London’s share index dropped below the 5,000 mark as shell-shocked investors counted the cost of a turbulent week in the City.
After posting slight gains in early trading, the FTSE 100 Index fell by more than one per cent and dropped into the red, adding to fears of a new global recession.
Thursday was a particularly sobering day for investors in Britain’s top 100 businesses, with £64bn wiped off the companies values. Weak eurozone and Chinese economic data, the sovereign debt crisis and a gloomy forecast from America’s central bank compiled to heap misery on the markets.
The FTSE 100 has not closed below the psychologically important 5,000 mark since July last year, although it dipped below this point during trading last month only to recover before the end of the day.
Copper prices fell by almost six per cent to $329 a pound, while Brent crude in London was down to $103.93 a barrel, a drop of 1.4 per cent. Falling prices and fears over shrinking demand hit the mining sector, with Vedanta Resources, Xstrata and Kazakhmys all losing over seven per cent of their value.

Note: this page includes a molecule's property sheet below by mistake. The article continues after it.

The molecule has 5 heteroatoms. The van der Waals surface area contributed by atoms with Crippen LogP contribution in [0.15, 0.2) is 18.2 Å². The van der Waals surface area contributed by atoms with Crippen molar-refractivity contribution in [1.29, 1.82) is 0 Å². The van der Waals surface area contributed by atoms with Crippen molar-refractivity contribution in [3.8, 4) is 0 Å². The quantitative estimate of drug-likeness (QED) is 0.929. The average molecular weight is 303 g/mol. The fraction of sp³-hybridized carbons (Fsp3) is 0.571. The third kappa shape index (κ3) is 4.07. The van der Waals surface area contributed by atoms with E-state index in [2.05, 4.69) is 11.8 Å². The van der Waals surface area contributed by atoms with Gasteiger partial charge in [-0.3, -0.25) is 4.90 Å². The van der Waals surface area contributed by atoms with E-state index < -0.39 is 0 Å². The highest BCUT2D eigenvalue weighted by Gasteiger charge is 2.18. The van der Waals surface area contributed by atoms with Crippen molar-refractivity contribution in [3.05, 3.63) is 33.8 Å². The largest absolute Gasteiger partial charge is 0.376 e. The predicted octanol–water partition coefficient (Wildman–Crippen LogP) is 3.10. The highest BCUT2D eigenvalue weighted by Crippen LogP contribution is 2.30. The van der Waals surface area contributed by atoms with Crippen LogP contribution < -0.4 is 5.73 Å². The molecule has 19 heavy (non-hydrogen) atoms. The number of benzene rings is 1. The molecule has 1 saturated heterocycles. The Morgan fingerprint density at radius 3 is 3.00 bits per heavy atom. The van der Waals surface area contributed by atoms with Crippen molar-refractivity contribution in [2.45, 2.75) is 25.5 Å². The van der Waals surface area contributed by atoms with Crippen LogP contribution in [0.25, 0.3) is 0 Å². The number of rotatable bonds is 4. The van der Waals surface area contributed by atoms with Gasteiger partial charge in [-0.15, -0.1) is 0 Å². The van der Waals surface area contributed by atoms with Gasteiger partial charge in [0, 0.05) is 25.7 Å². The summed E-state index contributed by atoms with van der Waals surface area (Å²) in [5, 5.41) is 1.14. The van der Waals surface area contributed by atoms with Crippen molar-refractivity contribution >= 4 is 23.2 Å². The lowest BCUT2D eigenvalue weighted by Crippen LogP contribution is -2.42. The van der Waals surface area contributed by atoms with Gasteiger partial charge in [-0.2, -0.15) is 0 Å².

The banking sector also sustained losses after ratings agency Moody’s downgraded eight Greek banks because of their exposure to the country’s deteriorating economy and debt.
Barclays dropped more than one per cent, Lloyds Banking Group fell by 1.5 per cent and Royal Bank of Scotland lost around two per cent of its value.
London-based companies such as Marks & Spencer and BP are also listed on the FTSE 100, which closed down by 4.7 per cent on Thursday, the largest fall since March 2009. Other major world markets also had bad days, with Hong Kong’s Hang Seng falling back 1.9 per cent and Wall Street’s Dow Jones Industrial Average dropping 3.5 per cent.
A political consensus to do what is needed to fix the balance sheets was called for by prime minister David Cameron as the world’s richest countries were close to “staring down the barrel”. Cameron and five other G20 leaders called for decisive action to lift the global economy away from recession.
World Bank president Robert Zoellick said the global economy is in a “danger zone”. Hopes of the Federal Reserve embarking on a third package of quantitative easing had caused the global markets to surge earlier in the week, but moves to keep US interest rates lower for longer disappointed the worldwide markets.
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